Eateries, bars and lounges, pools, surf and skydiving simulators. North Star pod, rock-climbing wall, theatre, casino, spa and fitness centre, karaoke, library, medical centre, outdoor movie screen and kids club.

BOOKINGS

See royalcaribbean.com

It wasn’t at all what we expected. It was a public holiday and 4,400 people were on board mega liner Spectrum of the Seas.

We imagined crowded pool decks, long lines during lunch and all the inconveniences that come with cruising on a mini city. But our big question throughout the cruise was: Where is everyone?

Spectrum is a well-oiled machine −and a massive one at that. At 347 metres long and 41 metres wide, she’s slightly larger than both Anthem and Ovation of the Seas − her sister ships in the Quantum class.


At present, she’s also Asia’s largest and most expensive ship, with a build cost of US$940 million. Fittingly, given she’s homeporting in Shanghai, Spectrum is very much designed for the Chinese market. This is apparent in specialty dining venues such as Sichuan Red, a new restaurant featuring delicacies from China’s Sichuan province. There’s also the debut of Star Moment − a glitzy karaoke venue where guests can belt out Mandarin and English tunes. The in-room TV offers Chinese movies and China-owned TV channels.

Nevertheless, Spectrum’s appeal is very much international. Ship decor is classy and minimalist, with modern paintings by artists from around the world.


We loved her layout and design. Though it did take a while to orientate ourselves, most dining places and facilities were extremely accessible from staterooms.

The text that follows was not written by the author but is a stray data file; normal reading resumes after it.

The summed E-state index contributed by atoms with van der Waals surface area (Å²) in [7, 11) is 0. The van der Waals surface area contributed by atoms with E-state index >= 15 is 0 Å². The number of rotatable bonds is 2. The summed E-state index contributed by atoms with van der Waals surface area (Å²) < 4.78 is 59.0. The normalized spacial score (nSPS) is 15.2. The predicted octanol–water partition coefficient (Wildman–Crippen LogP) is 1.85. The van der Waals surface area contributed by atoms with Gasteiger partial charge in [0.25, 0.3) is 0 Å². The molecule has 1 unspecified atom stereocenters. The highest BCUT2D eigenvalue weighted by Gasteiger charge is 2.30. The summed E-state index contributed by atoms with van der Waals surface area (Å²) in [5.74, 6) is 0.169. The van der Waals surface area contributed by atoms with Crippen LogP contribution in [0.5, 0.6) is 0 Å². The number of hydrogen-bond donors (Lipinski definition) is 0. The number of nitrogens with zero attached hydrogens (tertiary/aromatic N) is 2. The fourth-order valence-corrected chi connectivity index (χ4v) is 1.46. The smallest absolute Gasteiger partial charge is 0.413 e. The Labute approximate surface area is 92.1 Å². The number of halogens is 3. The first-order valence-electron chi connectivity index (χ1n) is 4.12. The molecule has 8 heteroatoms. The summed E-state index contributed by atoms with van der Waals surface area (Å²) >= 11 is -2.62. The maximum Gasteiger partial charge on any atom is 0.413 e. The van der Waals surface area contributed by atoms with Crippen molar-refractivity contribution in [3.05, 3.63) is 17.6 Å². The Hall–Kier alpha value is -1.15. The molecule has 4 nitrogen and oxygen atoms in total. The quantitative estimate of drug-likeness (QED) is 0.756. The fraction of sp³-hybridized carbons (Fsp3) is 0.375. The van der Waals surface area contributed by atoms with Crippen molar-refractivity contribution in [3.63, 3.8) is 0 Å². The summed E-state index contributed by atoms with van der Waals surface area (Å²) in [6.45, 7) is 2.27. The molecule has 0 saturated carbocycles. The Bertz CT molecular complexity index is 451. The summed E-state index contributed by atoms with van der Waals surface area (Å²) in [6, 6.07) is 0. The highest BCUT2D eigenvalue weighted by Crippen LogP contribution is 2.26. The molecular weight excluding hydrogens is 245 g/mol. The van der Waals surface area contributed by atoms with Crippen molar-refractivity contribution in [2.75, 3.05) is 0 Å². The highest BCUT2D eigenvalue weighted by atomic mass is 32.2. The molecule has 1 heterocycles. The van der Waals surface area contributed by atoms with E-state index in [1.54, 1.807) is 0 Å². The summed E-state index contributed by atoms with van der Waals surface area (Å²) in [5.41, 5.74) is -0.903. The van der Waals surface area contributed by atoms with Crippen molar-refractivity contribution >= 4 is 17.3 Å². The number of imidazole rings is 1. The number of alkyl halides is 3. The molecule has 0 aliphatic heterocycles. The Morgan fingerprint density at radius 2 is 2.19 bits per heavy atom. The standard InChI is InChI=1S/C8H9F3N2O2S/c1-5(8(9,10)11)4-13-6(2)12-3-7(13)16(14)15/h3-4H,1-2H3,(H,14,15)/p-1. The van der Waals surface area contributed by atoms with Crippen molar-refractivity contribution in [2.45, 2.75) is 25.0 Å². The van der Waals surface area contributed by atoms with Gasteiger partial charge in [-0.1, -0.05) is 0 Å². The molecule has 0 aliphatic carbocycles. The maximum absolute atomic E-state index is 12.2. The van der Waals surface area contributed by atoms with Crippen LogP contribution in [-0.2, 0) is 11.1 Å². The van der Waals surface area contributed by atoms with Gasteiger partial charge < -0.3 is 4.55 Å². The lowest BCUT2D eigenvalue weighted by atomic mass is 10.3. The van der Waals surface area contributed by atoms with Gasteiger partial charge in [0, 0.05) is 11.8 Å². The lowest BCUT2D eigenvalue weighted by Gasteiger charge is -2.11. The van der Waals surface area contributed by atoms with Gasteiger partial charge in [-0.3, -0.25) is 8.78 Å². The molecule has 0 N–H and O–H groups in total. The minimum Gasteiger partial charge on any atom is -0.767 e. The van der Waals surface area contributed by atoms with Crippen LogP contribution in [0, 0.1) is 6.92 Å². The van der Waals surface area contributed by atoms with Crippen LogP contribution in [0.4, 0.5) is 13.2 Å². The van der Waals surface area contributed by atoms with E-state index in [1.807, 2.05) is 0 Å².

We were on a round-trip from Singapore, so the bulk of guests were Singaporeans. But the cruise also saw its fair share of guests from other parts of Asia, Europe and the US.


Spectrum is best enjoyed with loved ones, family or close friends. We saw families everywhere letting loose and genuinely having a good time. There were birthday celebrations, family selfies and even an Indian wedding in the main dining room. And this ship is made for multigenerational travel – the number one growth area in all travel sectors.


The Ultimate Family Suite is a two-level, 261-square-metre suite accommodating up to 11 guests, with three bedrooms, a slide to the living area and a sprawling recreation room for karaoke, movies and video games. Your extended family will love it.


But even if you opt for a stateroom, the ship itself has loads to see and do for guests of all ages. In fact, we didn’t get off for shore excursions at all, opting to stay onboard to enjoy the many features.

Fact File

CRUISE LINE: Royal Caribbean

VESSEL: Spectrum of the Seas

STAR RATING: NYR
PASSENGER CAPACITY: 5,622

TOTAL CREW: 1,551

PASSENGER DECKS: 14

ENTERED SERVICE: 2019

TONNAGE: 169,379

FACILITIES

Eateries, bars and lounges, pools, surf and skydiving simulators. North Star pod, rock-climbing wall, theatre, casino, spa and fitness centre, karaoke, library, medical centre, outdoor movie screen and kids’ club.